What People Are Saying

Wednesday, March 9, 2011

Trainer/Rider David Blake
Angie Garfinkel
The first and foremost thing you should know about David is that he loves, loves, loves to ride. Next to his wife it's the best thing in life. He is completely devoted to his horses and is like a sponge when it comes to learning. And it goes without question that he's a great competitor. He has a long record of success and I'm so proud to say I was there for so much of it. I was a client of David's before I started to manage his company. It's almost impossible for trainers to do it all; there's just not enough hours in the day. I'll never forget the day I asked David if he'd like some help, doing books etc. He was at his computer in his office trying to print invoices grumbling under his breath. I said, "David I don't want to interfere but would you like some help with this stuff?" He didn't hesitate. David calls Angela the glue that held David Blake Dressage Training together when he started out. “I owe a lot of my business’ success to her.”

We were a great team for about six years. David put his heart and soul into my lessons. He took me on my Gentleman from 1st to 4th level. Then he found my Rondo, a Westfalen (Rondos x Sabrina H x Silvester) for me and guided us to Prix St George. And I put my heart and soul into putting his business on the road to success. Now his wonderful wife, Andrea is his business manager and David continues to do what he loves most and does best RIDE, TRAIN and COMPETE.

Nancy Blake
I did not think that David would ride professionally at first but he got a lot of positive feedback from judges and clinicians from the beginning. However, it was obvious even at a young age that he would pursue an athletic career. He could have been a competitive swimmer for example. I was encouraged to allow a trainer to work with him to that end, but I thought that he was too young to make that kind of decision.

David was a very gregarious child and still is an extremely social person. He gets along with all sorts of people and he also talks to all of the animals. He has always amused me saying that his horses tell him things. He still does this. Just a few weeks ago when he competed his stallion Falsterbo for the first time, he told me that as he went around before the bell Bo told him, "You know Dave, I've done this before, just hang on!"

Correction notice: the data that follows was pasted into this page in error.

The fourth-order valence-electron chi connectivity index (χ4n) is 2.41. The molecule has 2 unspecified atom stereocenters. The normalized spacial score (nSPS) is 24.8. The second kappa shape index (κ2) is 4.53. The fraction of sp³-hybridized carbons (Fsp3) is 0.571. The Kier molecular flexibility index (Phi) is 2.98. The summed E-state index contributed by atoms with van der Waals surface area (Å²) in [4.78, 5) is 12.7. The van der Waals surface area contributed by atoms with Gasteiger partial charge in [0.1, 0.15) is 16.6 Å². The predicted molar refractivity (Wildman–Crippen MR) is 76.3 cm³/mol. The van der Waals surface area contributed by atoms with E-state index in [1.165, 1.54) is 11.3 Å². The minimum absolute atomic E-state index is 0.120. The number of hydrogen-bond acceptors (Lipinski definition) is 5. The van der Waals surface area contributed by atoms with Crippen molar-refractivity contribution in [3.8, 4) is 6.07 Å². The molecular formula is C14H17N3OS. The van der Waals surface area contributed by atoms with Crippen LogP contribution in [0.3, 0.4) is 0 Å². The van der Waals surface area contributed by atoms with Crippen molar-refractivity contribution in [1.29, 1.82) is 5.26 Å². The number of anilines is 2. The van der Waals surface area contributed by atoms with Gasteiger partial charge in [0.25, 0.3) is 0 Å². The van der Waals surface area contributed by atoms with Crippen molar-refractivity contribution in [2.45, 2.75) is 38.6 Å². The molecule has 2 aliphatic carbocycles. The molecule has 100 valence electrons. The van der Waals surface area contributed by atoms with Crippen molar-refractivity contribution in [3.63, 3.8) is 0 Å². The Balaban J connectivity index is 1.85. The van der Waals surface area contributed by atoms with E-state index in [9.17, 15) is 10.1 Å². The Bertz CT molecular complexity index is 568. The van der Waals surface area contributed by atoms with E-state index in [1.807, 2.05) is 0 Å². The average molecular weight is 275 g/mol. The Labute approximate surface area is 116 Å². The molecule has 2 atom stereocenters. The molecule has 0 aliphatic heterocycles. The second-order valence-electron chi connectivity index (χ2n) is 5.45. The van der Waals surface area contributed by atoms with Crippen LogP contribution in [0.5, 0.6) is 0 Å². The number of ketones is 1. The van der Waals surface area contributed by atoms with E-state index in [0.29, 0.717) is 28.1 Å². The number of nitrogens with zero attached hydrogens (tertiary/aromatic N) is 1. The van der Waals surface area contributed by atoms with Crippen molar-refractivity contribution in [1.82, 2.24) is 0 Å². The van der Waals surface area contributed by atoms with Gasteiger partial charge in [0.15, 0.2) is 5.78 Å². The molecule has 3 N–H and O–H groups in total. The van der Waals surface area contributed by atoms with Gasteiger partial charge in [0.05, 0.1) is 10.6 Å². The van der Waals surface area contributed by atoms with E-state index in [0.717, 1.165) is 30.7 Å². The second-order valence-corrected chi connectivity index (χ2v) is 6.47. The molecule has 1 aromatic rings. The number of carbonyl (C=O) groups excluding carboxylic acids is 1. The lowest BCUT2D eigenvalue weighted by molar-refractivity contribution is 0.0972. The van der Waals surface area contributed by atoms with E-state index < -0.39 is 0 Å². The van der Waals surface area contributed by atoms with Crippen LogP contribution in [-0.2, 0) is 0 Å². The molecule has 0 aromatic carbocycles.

David's riding style has evolved so much over the years. Right now, I’d say that he still learns how to ride from each different horse and still talks to them trying to find a way to help them in their careers. David is strong and quite fearless. Those things have helped him. Since he did not have a sponsor buying the quality horse that he needed, he has had to make his mark with problem horses. So the quality that gives him his success is his empathy for each individual animal.

Sharon Garner
I imported Lord Albert from Germany as a young, approved Hanoverian stallion. He was quite fractious and was fond of bucking his riders off. I knew I didn't want to breed him if he might pass on that behavior to his offspring so Shannon Peters suggested that I sell him to David Blake. She assured me that David was up to the job and could ride him in spite of his tricks. I gelded Lord Albert and David purchased him. He knew all of Albert's behavior habits and wanted him anyway. Although, I had never seen David ride at that time, I knew he must be good to be able to stay on Albert! Indeed, I was surprised and proud when the pair were selected to go to Verden for the Young Horse Championships.